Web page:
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PHIL-P100 Ch. 12 and Ch. 15-16 Notes

by: Kathryn Brinser

PHIL-P100 Ch. 12 and Ch. 15-16 Notes Philosophy P100

Marketplace > Indiana University > Liberal Arts > Philosophy P100 > PHIL P100 Ch 12 and Ch 15 16 Notes
Kathryn Brinser
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These notes cover chapter 12 (Epistemology) and chapters 15-16 (Hume's Problem of Induction) in Elliott Sober's Core Questions in Philosophy as given in lecture.
Introduction to Philosophy
Pieter Hasper
phil-p100, phil p100, p100, philosophy, epistemology, philosophy notes, hume's problem of induction, induction, counterinduction, E. sober, core questions in philosophy
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This 8 page Bundle was uploaded by Kathryn Brinser on Monday February 22, 2016. The Bundle belongs to Philosophy P100 at Indiana University taught by Pieter Hasper in Fall 2016. Since its upload, it has received 81 views. For similar materials see Introduction to Philosophy in Liberal Arts at Indiana University.


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Date Created: 02/22/16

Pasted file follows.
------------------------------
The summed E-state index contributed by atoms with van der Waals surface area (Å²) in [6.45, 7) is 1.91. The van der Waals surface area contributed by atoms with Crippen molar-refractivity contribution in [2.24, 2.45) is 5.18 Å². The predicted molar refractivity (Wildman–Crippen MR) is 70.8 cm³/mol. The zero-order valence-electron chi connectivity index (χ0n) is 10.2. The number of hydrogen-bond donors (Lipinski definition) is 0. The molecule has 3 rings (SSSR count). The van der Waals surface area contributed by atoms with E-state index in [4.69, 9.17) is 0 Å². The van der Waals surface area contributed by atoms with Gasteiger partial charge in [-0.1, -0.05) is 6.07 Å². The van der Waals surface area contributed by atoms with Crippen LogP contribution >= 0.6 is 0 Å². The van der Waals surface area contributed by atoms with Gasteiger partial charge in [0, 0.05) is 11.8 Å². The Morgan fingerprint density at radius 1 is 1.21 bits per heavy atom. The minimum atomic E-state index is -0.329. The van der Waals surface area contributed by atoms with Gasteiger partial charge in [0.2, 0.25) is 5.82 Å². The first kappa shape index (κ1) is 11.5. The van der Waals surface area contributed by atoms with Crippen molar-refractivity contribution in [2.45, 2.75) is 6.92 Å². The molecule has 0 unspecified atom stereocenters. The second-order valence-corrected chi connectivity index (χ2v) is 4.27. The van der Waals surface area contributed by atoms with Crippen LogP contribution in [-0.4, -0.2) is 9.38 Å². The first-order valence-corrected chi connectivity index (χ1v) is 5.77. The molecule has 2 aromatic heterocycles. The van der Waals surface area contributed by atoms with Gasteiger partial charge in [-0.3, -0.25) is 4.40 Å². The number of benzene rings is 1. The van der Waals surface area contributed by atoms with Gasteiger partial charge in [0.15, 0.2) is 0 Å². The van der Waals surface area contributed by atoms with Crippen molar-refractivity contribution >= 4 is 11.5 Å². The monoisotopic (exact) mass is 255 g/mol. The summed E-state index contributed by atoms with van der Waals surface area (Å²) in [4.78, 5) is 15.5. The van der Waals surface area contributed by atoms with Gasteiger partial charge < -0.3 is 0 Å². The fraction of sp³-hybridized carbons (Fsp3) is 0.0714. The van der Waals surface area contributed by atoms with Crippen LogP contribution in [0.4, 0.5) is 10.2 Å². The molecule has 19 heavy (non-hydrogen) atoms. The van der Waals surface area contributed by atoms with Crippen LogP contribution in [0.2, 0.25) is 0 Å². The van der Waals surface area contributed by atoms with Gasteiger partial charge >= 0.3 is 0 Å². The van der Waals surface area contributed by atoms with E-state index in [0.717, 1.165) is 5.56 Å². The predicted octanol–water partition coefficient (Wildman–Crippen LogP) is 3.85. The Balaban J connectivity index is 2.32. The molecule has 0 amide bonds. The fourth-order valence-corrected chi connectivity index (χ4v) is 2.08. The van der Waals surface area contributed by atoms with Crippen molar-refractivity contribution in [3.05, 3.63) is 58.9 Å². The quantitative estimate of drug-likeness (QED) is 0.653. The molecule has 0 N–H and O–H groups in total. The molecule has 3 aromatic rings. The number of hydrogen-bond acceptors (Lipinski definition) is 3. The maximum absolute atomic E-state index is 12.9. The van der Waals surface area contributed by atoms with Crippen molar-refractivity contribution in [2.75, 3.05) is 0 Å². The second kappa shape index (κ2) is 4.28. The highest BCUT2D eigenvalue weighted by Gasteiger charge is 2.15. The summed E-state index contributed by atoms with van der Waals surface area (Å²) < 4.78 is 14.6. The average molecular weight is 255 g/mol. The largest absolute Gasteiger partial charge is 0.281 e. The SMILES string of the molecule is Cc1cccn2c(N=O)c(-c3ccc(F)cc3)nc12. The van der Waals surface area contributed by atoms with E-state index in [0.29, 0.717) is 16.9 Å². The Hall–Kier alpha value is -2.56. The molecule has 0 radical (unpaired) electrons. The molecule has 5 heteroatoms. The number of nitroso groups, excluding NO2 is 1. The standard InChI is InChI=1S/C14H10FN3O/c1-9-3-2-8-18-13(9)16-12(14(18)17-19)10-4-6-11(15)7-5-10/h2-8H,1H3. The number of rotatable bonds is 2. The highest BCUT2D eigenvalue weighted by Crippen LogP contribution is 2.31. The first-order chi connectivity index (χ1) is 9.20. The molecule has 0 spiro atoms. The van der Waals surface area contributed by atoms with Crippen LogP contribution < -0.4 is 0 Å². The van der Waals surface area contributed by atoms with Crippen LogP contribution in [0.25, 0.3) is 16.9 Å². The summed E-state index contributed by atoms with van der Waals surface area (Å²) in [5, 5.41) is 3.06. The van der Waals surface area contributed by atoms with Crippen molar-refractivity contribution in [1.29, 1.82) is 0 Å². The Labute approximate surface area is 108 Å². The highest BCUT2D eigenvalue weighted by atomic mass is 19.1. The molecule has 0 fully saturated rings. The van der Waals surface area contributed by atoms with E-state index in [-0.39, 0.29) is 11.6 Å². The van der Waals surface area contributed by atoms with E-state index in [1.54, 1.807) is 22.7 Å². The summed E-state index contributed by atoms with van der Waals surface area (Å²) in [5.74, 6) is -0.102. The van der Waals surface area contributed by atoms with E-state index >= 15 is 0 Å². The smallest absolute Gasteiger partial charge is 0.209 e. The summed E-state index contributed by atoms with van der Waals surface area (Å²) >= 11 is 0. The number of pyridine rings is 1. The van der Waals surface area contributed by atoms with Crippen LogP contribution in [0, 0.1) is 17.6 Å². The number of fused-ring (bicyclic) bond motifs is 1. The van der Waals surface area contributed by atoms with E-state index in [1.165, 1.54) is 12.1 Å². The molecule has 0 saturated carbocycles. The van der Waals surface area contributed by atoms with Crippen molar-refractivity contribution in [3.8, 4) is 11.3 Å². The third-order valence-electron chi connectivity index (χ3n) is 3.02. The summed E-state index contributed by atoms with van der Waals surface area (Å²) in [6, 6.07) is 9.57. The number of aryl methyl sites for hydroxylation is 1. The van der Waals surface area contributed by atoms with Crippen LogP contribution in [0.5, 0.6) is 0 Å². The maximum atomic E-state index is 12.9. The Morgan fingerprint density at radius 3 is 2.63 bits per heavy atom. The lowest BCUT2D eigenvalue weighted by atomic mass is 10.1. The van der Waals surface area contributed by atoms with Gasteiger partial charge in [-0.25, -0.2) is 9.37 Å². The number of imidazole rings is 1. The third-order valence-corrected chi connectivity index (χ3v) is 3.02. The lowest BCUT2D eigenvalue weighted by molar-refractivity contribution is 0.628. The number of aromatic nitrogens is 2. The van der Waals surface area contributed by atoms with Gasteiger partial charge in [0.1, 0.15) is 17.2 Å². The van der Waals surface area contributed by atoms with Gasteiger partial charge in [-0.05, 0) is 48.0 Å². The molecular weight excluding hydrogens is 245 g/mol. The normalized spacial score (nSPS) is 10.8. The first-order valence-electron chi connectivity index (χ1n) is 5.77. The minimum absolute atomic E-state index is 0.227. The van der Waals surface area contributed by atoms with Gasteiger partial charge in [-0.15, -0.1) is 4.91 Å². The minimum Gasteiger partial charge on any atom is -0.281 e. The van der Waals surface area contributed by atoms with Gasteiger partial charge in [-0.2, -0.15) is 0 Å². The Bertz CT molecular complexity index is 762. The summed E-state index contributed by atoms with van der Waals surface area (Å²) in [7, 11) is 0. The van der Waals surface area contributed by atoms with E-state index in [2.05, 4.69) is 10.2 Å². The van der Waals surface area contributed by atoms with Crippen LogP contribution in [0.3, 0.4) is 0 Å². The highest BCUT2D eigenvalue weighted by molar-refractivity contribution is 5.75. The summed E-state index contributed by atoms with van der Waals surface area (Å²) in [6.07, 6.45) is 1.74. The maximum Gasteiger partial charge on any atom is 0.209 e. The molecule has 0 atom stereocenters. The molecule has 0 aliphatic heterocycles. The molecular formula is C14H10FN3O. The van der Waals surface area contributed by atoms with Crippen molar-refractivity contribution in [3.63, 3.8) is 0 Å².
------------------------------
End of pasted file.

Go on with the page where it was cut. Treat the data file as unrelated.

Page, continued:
P100 Chapter 12 Notes- Epistemology 1-28-16  Epistemology- study of being right and wrong about reality o Sometimes too general:  Suppose I were to think, without seeing the sky, “It is raining now.” This might be true, but would be coincidence  Coincidental correctness irrelevant to our purposes  We want to be right, but in response to reality o So: studies us being right and wrong about reality in non-coincidental way (in response to reality)  Experience- all our thoughts, ideas, perceptions; our “inner world” of beliefs  Reality- everything that is “out there,” not being part of the inner world o According to this picture, being right about reality is matter of our experience and beliefs corresponding to reality; being wrong about reality is matter of experience not corresponding to reality o Must be responsive link between reality and our beliefs; our beliefs formed in response to reality  Knowledge- used in several ways: o Object knowledge- being able to recognize things/people on basis of previous acquaintance  Ex. I know this place, this thing, this person o Knowing how- being able to engage successfully in certain activity  Ex. I know how to cycle, how to write a paper o Propositional knowledge- “logical” knowledge/similar kinds; “knowledge that…”  Ex. I know that it will rain tomorrow, that that chair is grey, that Bloomington is in Indiana, that gravity explains why objects fall o Expert knowledge- knowing many facts in a field and knowing explanatory connections between them  Ex. I know my physics → I understand physics o We all have first 3, but few have expert knowledge o Necessary and sufficient conditions- there is knowledge if and only if:  There are beliefs  Those beliefs are true  Those beliefs linked to reality in right way o Ways to link beliefs and reality:  Justificationism- true beliefs are knowledge if formed according to set of relevant rules; they are justified  Foundationalism- some true beliefs guaranteed to be true, other true beliefs are knowledge if guaranteed through them  Reliabilism- true beliefs are knowledge if they have come about in a reliable way  Justificationism o 3 conditions:  Have beliefs  Beliefs are true  Beliefs are justified- providing reason(s) in accordance with a rule of some kind o Beliefs NOT knowledge if:  Not true, even if formed according to rules  Is true, not formed according to rules o Two kinds of relevant rules:  Arguments/inferences- from certain beliefs, other beliefs inferred (deduction/induction); arguments must obey certain rules of validity and strength/cogency  Non-argumentative/non-inference rules- certain beliefs formed in direct way, like from perception/inner feeling (ie. Do not believe hallucinations) o The Problem  There are counterexamples to justificationism- possible to construct scenarios in which:  There are true beliefs  These beliefs arrived at by following impeccable rules (justified)  Link between truth and justification is coincidental- not knowledge  Our rules of justification do not always track reality in all respects, even if they are good rules  We want beliefs that are true, justified, and whose justification is linked to reality in non- coincidental way  Cannot be achieved by demanding that justifications are justified- for further justifications, same problem arises o Ex. Gettier Problem: Someone is going to be promoted, but whom it is has not been announced. The boss, who has never been mistaken, tells X that Y will be promoted. X also knows (by checking) that Y has a further feature F (he has 10 coins in his pocket). Thus X infers deductively that the person who will be promoted is F. X is justified in believing that.  As it happens, X is the person who gets the promotion; thus the boss was mistaken for once. It also happens that X is F. Thus it is still true that X’s justified belief is true.  Why is this a counterexample?  X’s belief that the person to be promoted is F is arrived at in accordance with the rules: the boss has always been right, X checked the pocket himself, and X combined the two bits of information in a deductively valid way- he could not have done better, so his belief is justified and is true  Belief does not constitute knowledge, because X is just lucky that he got it right with the belief that the person to be promoted is F, because X was not thinking that he would be that person; X thought Y would be that person o Ex. Gettier Problem: You look at the clock, which indicates that it is 12pm exactly. So you form the belief that it is noon. This belief is true and justified, because you have checked this clock very often, and it always gives you the right time (note: this is a non-argumentative rule).  However, as it happens, this clock stopped working exactly 24 hours ago, and thus coincidentally indicated the right time.  Why is this a counterexample?  Belief is true, and you could not have done a better job at forming the belief that it is 12pm; it is justified  Coincidentally true, thus not knowledge o Escaping the Problem  4 possibilities:  Acknowledge that justificatory rules cannot be perfect, thus that therefore they might always give right result in wrong way  Justificatory response: while holding onto justificationism, there might be cases that your justified true belief is knowledge, even though your justification only coincidentally works; “nothing’s perfect”  Interpret the word “justified” much more strictly, so that any justification which does not track reality, but works coincidentally, is not really a justification  Amounts to giving up core idea of justificationism- by following rules you arrive at belief which is justified and true  Try to identify beliefs which cannot be false and infer from them all further beliefs and rules for justification deductively (use foundationalism)  Try to give completely different account altogether (use reliabilism)  Foundationalism- knowledge is that which is based on indubitable beliefs o Strategy of Descartes  René Descartes (1596-1650)- French philosopher; wanted to establish that we can have absolutely certain knowledge, and we can normally rely on our perceptions for knowledge  Used “skeptical strategy”- tried to doubt as much knowledge as possible; only information that survived his doubt would be absolutely certain knowledge  From absolute foundation, tried to infer other parts of what we normally call knowledge o Levels of Cartesian Doubt  (1) Our senses deceive us sometimes, so our perceptions might be wrong  Descartes’ objection: some perceptions could be wrong, but not every one; weak ones more likely, clear ones not  (2) We might be dreaming, we do not have way of determining whether we are or not; ∴ everything we perceive might be wrong  Descartes’ objection: things appearing in our dreams still taken from reality; so, we cannot be wrong about them, ie. space, time, quantity, magnitude; thus we have thrown into doubt the whole of physics (based on observations), but not mathematics  (3) God, or better, an evil demon could deceive me and give me experiences of space, time, quantity, and magnitude  We cannot find out whether there is this evil demon deceiving us  ∴ it seems that there is nothing one might not be wrong about o Descartes: What is Left  My inner world is still here, I am thinking, I am doubting, therefore I know that I exist (I am right about me being real); in Latin, Cogito, ergo sum  Inner world of experiences is completely clear and distinct  When something is completely clear and distinct, I am right about it → incorrigibility of inner world  The Bridge Argument from the Inner to the Outer  Part I: o (1) Part of our experience is that we might be wrong and are imperfect o (2) Therefore by (1) we have the idea of a perfect being, which cannot be wrong o (3) A perfect being must be real, otherwise it would not be perfect o (4) Therefore by (2), (3), this perfect being = God exists  Part II: o God is perfect, and therefore would not deceive me in all my thoughts and perceptions  Generally my thoughts and perceptions and ideas are right  Only sometimes I get it wrong, through my own fault, because I choose to follow an experience which is not clear and distinct  Descartes first establishes what is absolutely certain/what one cannot be wrong about  On basis of this, he argues that all beliefs derived from this foundation and from clear and distinct ideas are sufficient grounds for knowledge o Weak Links in Descartes’ Foundationalism  Proof of existence of God- basing beliefs on ambiguous definition of “perfect” being  How can Descartes be sure his belief that God exists is true? What about his belief that he has an idea of a perfect being? Would it be impossible to imagine that there is this belief without there really being an “I”? Or that there is this belief without there really being this idea of a perfect being?  Ex. If an evil demon would cause all our beliefs and arguments, we cannot be sure of them; known as circularity charge  Basis of our knowledge claims is not in real world or in the relation between us/the world, but in our beliefs  Reliabilism- completely different approach from previous 2 theories; knowledge is a belief which is caused by the fact it is a belief about (starts on knowledge side) o Justificationism and foundationalism both look for link between reality and beliefs starting on belief side: a belief is justified if formed in accordance with internal rules of belief formation; knowledge is a belief which guarantees its own truth through being clear and distinct o Ex. A human being is like a measuring instrument: beliefs are like measurement results, they are knowledge if they are reliably formed  Instrument is reliable if it works in such a way that if fact P is there, it always/necessarily displays something like P* (belief/result), and if fact P is not there, it never/necessarily does not display something like P*  Fact P causes result P*  Ex. A thermometer must indicate 0° when it is 0° outside necessarily; when it is not 0° outside, it must necessarily not indicate 0° to be reliable o Knowledge as Reliable Belief  Whether the fact that P causes the belief that P is dependent on circumstances; just as instruments do not work in all circumstances, a human being and circumstances not always so that the fact that P causes the belief that P  Either sometimes there is a belief that P is true while P is false OR the belief that P is true, but in the circumstances, the belief could have been there while P is false → then belief not caused by the fact that P  For a belief being knowledge or not, does not matter what would happen in other circumstances  Just as instrument works in right circumstances, so the belief is knowledge if circumstances are right o No Requirement of Certainty  Causal link between reality and belief does not require that we are aware of that link (unlike with justification: we must at least be able to formulate justification)  Perhaps we cannot defend our belief at all against skeptical scenarios; perhaps we have no justification  Still, according to reliabilism, it would count as knowledge  So: we need not have beliefs about beliefs in order to have knowledge  Do not need to show that we cannot be wrong in having this belief; do not need to be certain o Reliabilism Makes Knowledge Relative  Whether a true belief counts as knowledge is dependent on circumstances taken into account for assessing causal link:  Just as instrument may be reliable for one range of values but not for a larger range of values, so a belief may be reliable and thus knowledge in one set of circumstances, but not necessarily in another set  Ex. Thermometer necessarily gives right value between 0℉ and 100℉, but not necessarily between −50℉ and 150℉  For reliable range and circumstances, thermometer values count as knowledge  Ex. Belief that there is a swan is necessarily right if the only white birds around are swans, but not necessarily if there are also white geese around P100 Chapters 15 and 16 Notes- Justified Belief and Hume’s Problem of Induction; Revisions of Hu2-16-16 Chapter 15- Hume’s Problem of Induction  Now moving away from discussions of knowledge to one of justified belief- Hume ignores whether or not justified beliefs are knowledge o Questions justification for everyday things o Much more dramatic consequences  Knowledge vs. Justified Belief o Knowledge requires truth; justified belief does not (recall Plato’s analysis- establishing justificationism) o Knowledge requires impossibility of error; justified belief does not  Skepticism o We saw how skepticism is problem for knowledge when looking at foundationalism o Since knowledge requires impossibility of error, doesn’t seem threatening to claim that there might be things we don’t know; skeptic might have a point o Skepticism about knowledge doesn’t entail skepticism about justified belief o Regarding Justified Belief  Hume wants to extend skepticism to justified belief, not just knowledge  His claim- we often think we are justified in believing claims made about the future, but this is not the case; we aren’t rationally justified in believing what we do  Not just that we can’t be certain/can’t claim to have knowledge- more radically, we aren’t even justified in holding the beliefs we have about the future  Wants to show induction is never justified- specifically classical and inverse  Hume’s Main Claim o We are not justified in holding beliefs about future (generalizations/predictions) o Ex. I’ve observed numerous emeralds, and all of them have been green. Hence, all emeralds are green. (Classical induction- generalization) o Ex. I’ve observed many emeralds, and each has been green. Therefore, the next emeralds I observe will be green. (Inverse induction- prediction) o We think in these examples we are rationally justified in accepting the conclusion; Hume’s point is that we are not  Arguments given not deductively valid  According to Hume, they assume what he calls the Principle of Uniformity of Nature (PUN); states that future will resemble past o Can revise examples to include assumptions (and add one):  Ex. I’ve observed numerous emeralds, and each has been green. The future will resemble the past. Therefore, all emeralds are green.  Ex. I’ve observed numerous emeralds, and each has been green. The future will resemble the past. Hence, the next emerald I observe will be green.  Ex. The sun has risen every day. The future will resemble the past. Hence, the sun will rise tomorrow.  Hume’s Argument o Claims that unless assumption in arguments given can be rationally justified, conclusions not justified o (1) Every inductive argument requires the principle of uniformity of nature (PUN). o (2) If the conclusion of an inductive argument is to be justified, the premises must themselves be justified. o (3) If the conclusion of an inductive argument is justified, the premise PUN must be justified. o (4) If PUN is justified, there is either a good inductive argument, or a good inductive argument for it. o (5) There is no good inductive argument for PUN. Any inductive argument would be circular. o (6) There is no good deductive argument for PUN. It is not a priori true, nor does it deductively follow from observations. o (7) PUN is not rationally justified. o (8) Therefore, there is no rational justification for inductive generalizations or predictions. o Important Premises  Argument rests on claim that PUN cannot be rationally justified by induction or deduction  Inductive argument: Nature has been uniform in my past observations, therefore, nature in general is uniform. This presupposes the PUN in the premises, making it circular.  Deductive argument: The uniformity principle cannot be deduced from past observations.  Always possible that future does not resemble past  The principle is not a priori, like “a bachelor is an unmarried man”; does not imply a contradiction  Summary o For Hume, induction not rationally justified; hence we are not rationally justified in believing claims that are generalization or predictions  All of these inductive arguments presuppose the principle of uniformity of nature  If conclusions of inductive arguments are to be rationally justified, premises must be  Hence we must fund a rational justification for the PUN, as it is a premise  But we can’t rationally justify the Pun inductively or deductively  Consequently, we are not rationally justified in believing generalizations or predictions Chapter 16- Criticism and Revision of Hume’s Problem of Induction  Evaluating PUN o Can interpret in 2 ways:  Nature is uniform, in each and every respect  The future will resemble the past in some respects o Both flawed:  First incorrect because it is not something we are always assuming; Hume is wrong  Second because it doesn’t really help us in making claims about the future, even though it is something we seem to believe o General problem- PUN not easy to clarify; when trying to clarify, run into problems  Principle doesn’t have all of the properties Hume wants to attribute to it:  PUN is something we believe  PUN gives advice that is useful about what we should infer from past observations  If we want to make inductive inferences about world, PUN is something we must believe, no matter what other beliefs we have  Hume’s entire argument rests on PUN; Sober says it fails to live up to Hume’s standards that are needed to have a successful argument  Must replace PUN  Replacing PUN o Since PUN unclear and unsatisfactory, we should drop it from Hume’s argument o How do we reformulate argument without losing Hume’s main point about justified belief?  Sober thinks we should reformulate his objection to be about the reliability of methods of inference  If method of inference is reliable, then predictions/generalizations it endorses have been true often; if unreliable, it doesn’t make successful predictions, etc. o Question becomes: Why is the inductive method of inference reliable?  In terms of evaluating competing hypotheses, why are we inclined to accept the hypothesis that resulted from the inference method of induction, as opposed to other inference methods?  In other words, why are we entitled, or justified, in using the inference rule of induction? o Past Reliability of Induction  We might think now that we have changed nature of Hume’s problem we can account for reliability of the method of inference by appealing to how successful it has been in the past:  Induction has been highly reasonable in past  So, induction will likely be highly reliable now and in future  We might think above argument justifies our use of induction and the conclusions it endorses- expresses claims about reliability of induction  Above argument is inductive; Hume claims induction can’t justify induction  Above is circular argument; can’t appeal to past reliability to justify use now and in future  Hume Reformulated o To rationally justify induction, must show that induction will be reliable o To show that induction will be reliable, must construct an inductive argument or deductively valid argument o Can’t show induction will be reliable by giving an inductive argument; this would beg the question/be circular o Can’t validly deduce that induction will be reliable from premises describing the past reliability of induction, or from definitions  Can’t have a claim about reliability of induction that is in any way an a priori truth o So, induction cannot be rationally justified (if we take the above premises as true) o Has nothing to do with PUN; demonstrates that method of induction is not reliable  Strawson’s Objection o Main claim in reformulation of Hume is that a rational justification for induction must show that the method will be reliable, and we can’t show that o Strawson objects to this claim; thinks that the claim “induction is rational” is an a priori truth, like “a bachelor is an unmarried man” o Furthermore, don’t need to establish that an inference rule is reliable in order to show that its use is rational; for Strawson, rationality does not require reliability o We are perfectly rational in using inductive methods to form our beliefs about the world even if we can’t offer good reasons for thinking that the method will likely lead to truth beliefs o Issue with Strawson  Weak claim; doesn’t seem correct to think rationality has nothing to do with reliability  Sober attempts to illustrate weakness by drawing parallel to recipe:  If I want to see whether a cake recipe is the best recipe, I need to determine whether method for making that cake is reliable  Should not be able to accept a recipe as the best way to make a cake without being able to provide reasons why  Induction about reaching true beliefs about the world  Whether it is reasonable to use as method to do so depends on whether method is reliable; if it is, can expect it to lead to true claims about world  Wrong according to Sober to think, like Strawson, that reasonable use of method has nothing to do with reliability  Black’s Objection o Says we can use induction to justify induction, because argument not actually circular o Sees argument as follows:  Induction has been highly reliable until now  Probably, induction will be highly reliable now and in future o For Black, not circular, because for him, circularity has specific meaning: if an argument is circular, then conclusion occurs at some point in argument o Issue with Black  Sober points out that Black’s definition of circularity is too limiting/narrow  We think circularity is more general problem of arguments  Sober: argument circular when you couldn’t possibly convince a person that the conclusion is true if they don’t believe the conclusion already; doesn’t make use of independent reasons for believing conclusion to be true  Black’s argument circular according to Sober- can’t convince someone of reliability of induction if they don’t already find it to be reliable  When comparing reasons given for induction to an argument for counterinduction, we can’t show why we should use induction over counterinduction  Counterinduction- past regularities will not continue  Counterinductive argument for counterinduction is (1) counterinduction has been highly unreliable until now, so (2) probably, counterinduction will be highly reliable now/in future  Not circular according to Black  Problem becomes deciding between two arguments:  Black gives no reason to reject counterinduction of counterinduction  We aren’t in position to determine whether to accept induction or counterinduction, based on arguments given